New Delhi, Sep 20 (IANS) Public transport was one of the first sectors to be impacted due to the coronavirus pandemic and as the sector opens up in a staggered manner, there have been calls for its overhaul, along with the focus on safety and hygiene.
A recent Assocham report has said that new models should be looked at to make transport projects viable along with reworking of urban design models.
It said that governments will also have to rework their project financials for public transport.
“It said that the financial model of projects under public private partnership (PPP) would undergo change as the passenger load numbers may change. Governments should consider urban design changes, which promote pedestrianisation and the use of non-motorised transport,” the report said.
This can significantly decongest cities and would be beneficial in the long run, it said.
The report, prepared in partnership with Primus Partners, said that governments will also need to look at reforms which facilitate work from home.
Assocham President Niranjan Hiranandani said: “Recent guidelines signal the government’s intention to fully unlock the economy and open public transportation for the citizens, in a phased manner. However, even with metro services resuming in early September, challenges would continue regarding the fear of the contagion, making people hesitant to return to public transportation.”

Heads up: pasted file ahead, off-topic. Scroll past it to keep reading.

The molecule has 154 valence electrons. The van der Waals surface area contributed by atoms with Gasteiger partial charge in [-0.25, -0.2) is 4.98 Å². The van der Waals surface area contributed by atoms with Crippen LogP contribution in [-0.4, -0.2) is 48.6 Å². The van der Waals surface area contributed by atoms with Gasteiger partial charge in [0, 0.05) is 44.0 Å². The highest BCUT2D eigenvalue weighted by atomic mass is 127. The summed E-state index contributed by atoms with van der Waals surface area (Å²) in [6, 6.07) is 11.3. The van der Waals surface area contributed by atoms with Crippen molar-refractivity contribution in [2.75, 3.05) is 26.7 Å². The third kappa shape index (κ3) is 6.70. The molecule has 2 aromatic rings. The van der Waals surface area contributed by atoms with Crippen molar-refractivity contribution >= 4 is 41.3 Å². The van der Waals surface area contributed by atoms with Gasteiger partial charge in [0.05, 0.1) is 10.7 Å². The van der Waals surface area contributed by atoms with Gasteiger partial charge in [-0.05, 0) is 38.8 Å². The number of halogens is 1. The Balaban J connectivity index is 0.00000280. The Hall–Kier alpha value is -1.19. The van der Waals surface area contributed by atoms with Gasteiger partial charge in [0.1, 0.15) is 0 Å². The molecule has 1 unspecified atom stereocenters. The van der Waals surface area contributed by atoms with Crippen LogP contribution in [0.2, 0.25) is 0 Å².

Nilaya Varma, CEO & Co-Founder of Primus Partners, said that with a majority of city office-goers preferring to work from home or inclined towards flexible working hours and staggered office schedules, public transportation in cities would undergo a radical shift.
“To revive passenger sentiment and contribute towards building a safe ecosystem for commuters and drivers, transport operators need to adopt stringent hygiene guidelines and leverage technological solutions. These measures are essential, even as transport operators struggle with reduced footfall and lowered capacity owing to social distancing guidelines,” Varma said.
Giridhar Aramane, Secretary, Road Transport and Highways, said that the shift to private vehicles not only creates more than usual congestion on roads and increase in vehicular pollution, it also results in continued revenue loss to public transport operators.
“The recovery pattern for public transport will largely depend on measures and actions taken by government and public officials to contain the pandemic, support provided to operators and the efforts made by operators to provide safe and sanitised travel spaces to passengers,” he added.
Aramane said that the Centre has also issued guidelines to increase the extent of contactless travel through speedier adoption of technology.
Noting that the pandemic has led to a significant transformation across industry segments, pushing them to embrace technological solutions across the value chain, Devroop Dhar, Managing Director & Co-Founder, Primus Partners, said that public transportation is no different.
“There is an opportunity for public transport authorities and governments to facilitate the adoption of contactless ticketing and digital payments to increase passenger confidence in the short term and boost the vision of Digital India in the longer term,” he said.
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